Thursday, April 9, 2009

Among the Hidden by Margaret Peterson Haddix

Luke lives in the attic. Mostly, anyways. He’s an illegal third child. After having Matthew and Mark, his older brothers, his parents decided they wanted another child. This “no third child” foolishness the government recently enacted surely won’t last, they thought. A baby could be hidden for a short time until more logical minds prevailed and the law was repealed.

Now, twelve years later, the law is still in place, and Luke remains Among the Hidden. He eats meals with his family, but he doesn’t attend school, go to town, or visit the neighbors. Nothing. The remoteness of the family farm allows him some outdoor freedom – fields, barn, backyard – but that’s it.

Now the government has cleared the forest behind the house to make room for new housing. Unfortunately for Luke, the shelter given him by the forest has now disappeared along with the trees.

Most days are spent in the attic. Someone could see him through the windows. The government could monitor the phone, computer, or the family’s daytime electricity consumption and send the Population Police to investigate. Anything might give him away.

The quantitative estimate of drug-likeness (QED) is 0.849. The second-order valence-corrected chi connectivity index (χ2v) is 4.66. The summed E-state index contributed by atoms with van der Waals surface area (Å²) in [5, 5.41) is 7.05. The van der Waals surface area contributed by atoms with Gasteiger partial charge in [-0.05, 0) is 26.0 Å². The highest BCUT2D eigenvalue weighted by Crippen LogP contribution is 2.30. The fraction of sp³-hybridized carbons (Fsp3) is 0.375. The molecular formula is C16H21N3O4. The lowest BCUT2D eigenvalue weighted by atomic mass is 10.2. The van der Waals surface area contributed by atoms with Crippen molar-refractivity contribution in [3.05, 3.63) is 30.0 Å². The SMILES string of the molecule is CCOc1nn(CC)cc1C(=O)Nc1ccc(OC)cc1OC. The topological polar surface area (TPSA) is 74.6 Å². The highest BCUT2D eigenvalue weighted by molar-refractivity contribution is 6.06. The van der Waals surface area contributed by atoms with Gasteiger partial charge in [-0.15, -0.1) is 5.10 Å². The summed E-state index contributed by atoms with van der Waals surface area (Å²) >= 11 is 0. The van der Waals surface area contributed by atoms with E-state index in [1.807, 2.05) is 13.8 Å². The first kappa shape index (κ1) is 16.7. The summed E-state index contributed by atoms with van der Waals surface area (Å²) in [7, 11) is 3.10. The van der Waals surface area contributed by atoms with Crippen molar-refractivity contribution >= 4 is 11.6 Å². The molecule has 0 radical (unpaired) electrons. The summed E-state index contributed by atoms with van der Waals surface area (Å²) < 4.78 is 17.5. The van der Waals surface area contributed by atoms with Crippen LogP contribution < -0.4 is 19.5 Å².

Luke’s only break from the monotony is his view of the new houses through an attic vent. One boring day blends with the next for Luke as he watches the comings and goings of the neighboring Barons, the rich upper class residents of his community.

Then Luke sees the last thing he expects – a face peering out of the neighbor’s window. From an empty house. Empty just like his.

Daring to venture out, despite the danger of discovery and his parents’ constant warnings, Luke goes next door. He meets Jen, another third child, daughter of a Baron, with a dream of being a great reformer. She is convinced the government’s stories of overpopulation are all lies. Through Internet chat rooms she is organizing a rally of shadow children, a rally to bring attention to the thousands of children that live in secret without the freedom other children enjoy. She believes the laws banning third children will be eliminated due to her efforts, and she wants Luke to help.

Will he? Can he? Should he? All are questions Luke must weigh, knowing the consequences could be severe. Jen’s decision is made, and Luke makes his.

The end of the book – after the rally of shadow children – finds Luke assuming a new identity and leaving to live Among the Imposters, the title of the second book in the seven book Shadow Children series by Margaret Peterson Haddix.


  1. I love this series! I'm reading them right now. I'm on the second to last one. Have you read the whole series?

  2. I have not read the whole series and honestly can't remember why I stopped. Probably a steadily growing pile of to-be-read books. I read the first four, something like that, and have to get back to them. Thanks for giving me a nudge back in their direction.


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